Mosque Architecture in the Malay World Abdul Halim Nasir

ISBN:

Published: 2004

Paperback

188 pages


Description

Mosque Architecture in the Malay World  by  Abdul Halim Nasir

Mosque Architecture in the Malay World by Abdul Halim Nasir
2004 | Paperback | PDF, EPUB, FB2, DjVu, audiobook, mp3, RTF | 188 pages | ISBN: | 4.63 Mb

The mark of the existence of Islam in the Malay Archipelago is the mosque. The shape of earlier mosques constructed after the spread of Islam in this region is not clearly known. Only after the 15th century were the architectural trends andMoreThe mark of the existence of Islam in the Malay Archipelago is the mosque. The shape of earlier mosques constructed after the spread of Islam in this region is not clearly known.

Only after the 15th century were the architectural trends and influences clearly defined and it distinctly shows the influence of architectural elements present before the arrival of Islam in the region. These may be attributed to either the Hindu architecture or established local architecture.

It is now clear that the architecture of the earliest mosques in the Malay archipelago featured elements such as the Mew roof, or layered roof and this style is known as the Nusantara Malay design. In the course of this study, it became apparent that the Demak mosques in Java is the earliest mosque to be built in the Malay Archipelago, that is in the late 15th century. Such mosque design spread throughout the Malay World especially in the area occupied by Muslims. The expansion of Islam throughout the archipelago in the 15th and 16th centuries was accompanied by the building of mosques.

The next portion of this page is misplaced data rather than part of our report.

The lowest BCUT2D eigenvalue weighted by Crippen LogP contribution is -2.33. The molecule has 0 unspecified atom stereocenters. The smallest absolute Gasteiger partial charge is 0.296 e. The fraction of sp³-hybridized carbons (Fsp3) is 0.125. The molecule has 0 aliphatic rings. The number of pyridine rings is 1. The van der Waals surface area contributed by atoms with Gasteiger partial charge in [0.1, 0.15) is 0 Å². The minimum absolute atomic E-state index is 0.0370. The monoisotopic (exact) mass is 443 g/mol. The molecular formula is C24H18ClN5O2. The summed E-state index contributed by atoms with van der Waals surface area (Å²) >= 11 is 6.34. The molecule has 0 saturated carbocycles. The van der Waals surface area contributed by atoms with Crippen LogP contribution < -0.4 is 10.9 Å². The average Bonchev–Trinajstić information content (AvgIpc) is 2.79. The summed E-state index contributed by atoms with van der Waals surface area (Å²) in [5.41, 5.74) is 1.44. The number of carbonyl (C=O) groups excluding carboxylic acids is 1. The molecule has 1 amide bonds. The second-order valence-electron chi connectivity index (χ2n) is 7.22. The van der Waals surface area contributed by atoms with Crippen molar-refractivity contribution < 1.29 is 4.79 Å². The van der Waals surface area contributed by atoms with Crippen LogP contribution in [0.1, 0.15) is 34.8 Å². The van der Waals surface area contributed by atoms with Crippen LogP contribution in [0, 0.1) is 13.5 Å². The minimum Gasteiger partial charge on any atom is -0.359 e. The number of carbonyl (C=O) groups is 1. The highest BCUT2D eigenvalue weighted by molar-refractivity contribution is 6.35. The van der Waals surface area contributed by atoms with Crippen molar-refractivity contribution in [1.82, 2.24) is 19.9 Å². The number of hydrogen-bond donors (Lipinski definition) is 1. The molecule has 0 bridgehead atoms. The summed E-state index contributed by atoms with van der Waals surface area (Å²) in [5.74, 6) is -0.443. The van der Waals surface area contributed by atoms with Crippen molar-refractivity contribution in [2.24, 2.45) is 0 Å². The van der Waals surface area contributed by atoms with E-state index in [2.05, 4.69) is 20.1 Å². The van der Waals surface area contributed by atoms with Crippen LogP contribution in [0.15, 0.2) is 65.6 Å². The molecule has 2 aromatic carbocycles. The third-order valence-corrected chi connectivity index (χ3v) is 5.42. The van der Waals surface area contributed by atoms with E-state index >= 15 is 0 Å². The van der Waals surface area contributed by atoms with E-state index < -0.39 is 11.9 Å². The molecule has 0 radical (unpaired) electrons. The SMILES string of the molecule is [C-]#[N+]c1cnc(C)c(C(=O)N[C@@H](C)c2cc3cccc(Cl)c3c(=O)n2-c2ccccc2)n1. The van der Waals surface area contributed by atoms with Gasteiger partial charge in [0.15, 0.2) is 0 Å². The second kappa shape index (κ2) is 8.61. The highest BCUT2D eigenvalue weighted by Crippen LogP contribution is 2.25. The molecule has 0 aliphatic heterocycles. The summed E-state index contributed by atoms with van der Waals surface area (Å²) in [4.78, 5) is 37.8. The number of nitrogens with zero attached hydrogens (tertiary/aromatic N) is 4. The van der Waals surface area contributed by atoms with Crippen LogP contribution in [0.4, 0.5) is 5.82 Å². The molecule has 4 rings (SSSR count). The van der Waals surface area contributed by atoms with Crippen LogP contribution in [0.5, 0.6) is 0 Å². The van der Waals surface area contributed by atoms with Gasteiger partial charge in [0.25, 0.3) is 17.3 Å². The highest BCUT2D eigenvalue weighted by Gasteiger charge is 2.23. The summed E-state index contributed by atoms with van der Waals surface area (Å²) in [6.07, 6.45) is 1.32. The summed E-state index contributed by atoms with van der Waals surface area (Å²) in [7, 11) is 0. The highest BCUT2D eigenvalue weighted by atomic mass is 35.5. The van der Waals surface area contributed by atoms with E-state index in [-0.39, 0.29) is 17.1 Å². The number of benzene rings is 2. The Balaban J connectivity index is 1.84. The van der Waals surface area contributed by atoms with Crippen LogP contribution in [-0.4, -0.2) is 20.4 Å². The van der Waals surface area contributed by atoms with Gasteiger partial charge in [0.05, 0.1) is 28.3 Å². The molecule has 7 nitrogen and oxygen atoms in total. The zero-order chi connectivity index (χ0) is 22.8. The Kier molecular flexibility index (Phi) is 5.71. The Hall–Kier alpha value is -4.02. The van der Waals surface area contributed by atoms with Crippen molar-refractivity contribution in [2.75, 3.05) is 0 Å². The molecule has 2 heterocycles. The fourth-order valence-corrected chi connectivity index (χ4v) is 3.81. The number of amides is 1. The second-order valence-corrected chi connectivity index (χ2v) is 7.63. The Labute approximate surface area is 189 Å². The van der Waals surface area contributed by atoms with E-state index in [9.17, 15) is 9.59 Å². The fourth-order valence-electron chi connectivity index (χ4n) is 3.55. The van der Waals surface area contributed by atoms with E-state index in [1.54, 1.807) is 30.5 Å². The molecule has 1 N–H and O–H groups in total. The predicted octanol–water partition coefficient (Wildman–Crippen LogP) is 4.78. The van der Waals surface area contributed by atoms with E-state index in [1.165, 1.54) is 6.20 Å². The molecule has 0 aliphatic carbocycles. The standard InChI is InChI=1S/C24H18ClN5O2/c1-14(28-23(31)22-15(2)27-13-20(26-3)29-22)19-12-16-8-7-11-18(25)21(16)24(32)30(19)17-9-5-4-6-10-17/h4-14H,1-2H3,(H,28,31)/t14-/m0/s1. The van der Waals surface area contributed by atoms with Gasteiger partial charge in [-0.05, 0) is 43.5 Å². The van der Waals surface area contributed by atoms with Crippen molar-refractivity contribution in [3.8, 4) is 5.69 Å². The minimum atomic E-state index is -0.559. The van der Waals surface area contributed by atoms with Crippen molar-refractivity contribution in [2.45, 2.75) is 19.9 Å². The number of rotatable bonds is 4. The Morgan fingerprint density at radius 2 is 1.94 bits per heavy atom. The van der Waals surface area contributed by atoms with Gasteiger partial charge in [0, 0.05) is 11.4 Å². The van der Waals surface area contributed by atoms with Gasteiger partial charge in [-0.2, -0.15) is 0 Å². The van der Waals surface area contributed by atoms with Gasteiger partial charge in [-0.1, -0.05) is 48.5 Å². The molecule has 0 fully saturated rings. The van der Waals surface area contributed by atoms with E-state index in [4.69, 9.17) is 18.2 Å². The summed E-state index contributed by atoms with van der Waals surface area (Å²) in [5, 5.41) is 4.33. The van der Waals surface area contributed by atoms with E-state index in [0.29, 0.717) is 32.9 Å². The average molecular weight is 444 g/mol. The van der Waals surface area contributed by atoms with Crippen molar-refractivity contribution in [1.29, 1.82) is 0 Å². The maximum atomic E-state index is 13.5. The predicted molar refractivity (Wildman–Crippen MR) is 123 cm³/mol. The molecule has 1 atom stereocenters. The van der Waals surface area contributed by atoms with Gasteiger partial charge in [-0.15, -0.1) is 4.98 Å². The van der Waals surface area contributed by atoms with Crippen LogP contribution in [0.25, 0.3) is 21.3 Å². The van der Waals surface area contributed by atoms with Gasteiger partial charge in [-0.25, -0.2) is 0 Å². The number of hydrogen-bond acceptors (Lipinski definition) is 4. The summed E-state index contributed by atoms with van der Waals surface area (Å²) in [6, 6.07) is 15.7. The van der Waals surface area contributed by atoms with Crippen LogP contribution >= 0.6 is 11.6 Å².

During that period, there already existed Islamic administrative centres in the region such as the Islamic governments of Java, Brunei, the Philippines, Pattani, Sumatera and Melaka. The establishment of these governments made it possible for the most highly skilled craftsmen to display their creativity. They built mosques in a fashion suitable with the climate and local surroundings, especially the hot climate and the rain that fell throughout the year. Furthermore, the ease and accessibility of timber as a building material did not detract the function of the mosque itself.

Architecture knows no boundaries or limitations to hinder its progress. The same can be said of the mosque, the symbol of Islam which encourages Muslims in the region to think and aspire so that mosque architecture does not remain static.



Enter the sum





Related Archive Books



Related Books


Comments

Comments for "Mosque Architecture in the Malay World":


projekt-zam.pl

©2013-2015 | DMCA | Contact us